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Saturday, March 17, 2012


The Union


Section A


Strides made in suicide prevention, mental health care BY TRINA KLEIST Staff Writer


t Sierra Family Medical Clinic on Tyler Foote Crossing Road, patients are asked questions about their mental health along with the usual questions about physical ailments. Blood pressure? Heart condition? Diabetes? Paranoid delusions? Use meth? Feel suicidal? It’s a model called integrative care and has been practiced at the clinic for about nine years under the direction of Dr. Peter Van Houten, a pioneer in the field. The idea is that physical and mental Peter Van Houten health, including substance abuse, need to be treated together. One result of better treatment for all three, advocates argue, should be relief of the underlying causes that drive people to take their lives. Of those who die by suicide, 90 percent suffer a diagnosable mental illness, according to a 1999 report by the U.S. Surgeon General. The mental crises that lead up to suicide are costly to Nevada County in ways beyond the devastation to those left behind. Sierra Nevada Memorial Hospital in Grass Valley spends “in the millions” on unreimbursed care for people having mental crises, spokeswoman Debbie Plass said. On March 6, Van Houten and others trying to expand the integrative health model applied for a $6 million, three-year state grant that would fund the expansion of their research-proven practices. “We’re on the leading edge compared to other counties in terms of trying to use evidencebased practice,” said county Behavioral Health Director Michael Heggarty. “I think we’re very good at it.”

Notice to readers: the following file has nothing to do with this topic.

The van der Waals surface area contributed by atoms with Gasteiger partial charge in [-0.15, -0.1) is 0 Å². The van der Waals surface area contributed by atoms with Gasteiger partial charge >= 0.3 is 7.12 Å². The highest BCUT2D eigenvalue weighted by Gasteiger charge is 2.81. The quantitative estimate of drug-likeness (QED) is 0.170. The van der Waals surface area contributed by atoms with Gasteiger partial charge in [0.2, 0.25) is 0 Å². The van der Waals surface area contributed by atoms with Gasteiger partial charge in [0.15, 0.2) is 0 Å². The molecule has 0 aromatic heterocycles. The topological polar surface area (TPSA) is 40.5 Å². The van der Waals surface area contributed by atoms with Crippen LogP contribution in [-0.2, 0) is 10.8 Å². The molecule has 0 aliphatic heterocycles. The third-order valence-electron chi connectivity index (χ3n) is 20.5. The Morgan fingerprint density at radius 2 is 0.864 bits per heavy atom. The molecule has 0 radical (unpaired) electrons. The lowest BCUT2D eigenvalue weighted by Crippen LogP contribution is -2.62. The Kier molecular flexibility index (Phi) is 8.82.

Sierra Medical Clinic Inc. (formerly Miners Clinic), Chapa De Indian Health Program Inc., all in Grass Valley, and Sierra Family Medical Clinic on the San Juan Ridge. Partners from the substance abuse side are Community Recovery Resources and Common Goals Inc., also in Grass Valley.

Many tools already in place to prevent suicide in Nevada County came about in the wake of the 2001 shootings by Scott Thorpe, a mentally ill man receiving treatment through the county’s Behavioral Health Department. Here are key advances so far in Nevada County in tackling the suicide-mental illness connection: Shift at Behavioral Health Services at Nevada County Behavioral Health are shifting to become more consumer-driven, said Lael Walz, president of the Nevada County chapter of National Alliance on Mental Illness — a group that works closely with Behavioral Health and advocates for treatment. One step in the early years of the shift was adding a medical director to the department’s staff; a board-certified psychiatrist works at the department four days weekly, Heggarty said. Another step was the Feb. 27 addition of a fourth mental health crisis worker to contract staff in the department, Heggarty said. Crisis workers answer the department’s crisis line and evaluate people who might be considered a danger to themselves or to others for forced hospitalization — known as a 5150 hold. Previously, two people worked the day shift Monday through Friday, and one person worked nights and weekends. A second person now has been added to the night-weekend shift, Heggarty said. On March 27 county supervisors will be asked to approve increasing the county’s contract with Sierra Mental Wellness Center to hire the new person, for a total cost of nearly $489,000, Heggarty added. Collaboration among agencies and doctors “The more we can collaborate and work together so the disease doesn’t take everyone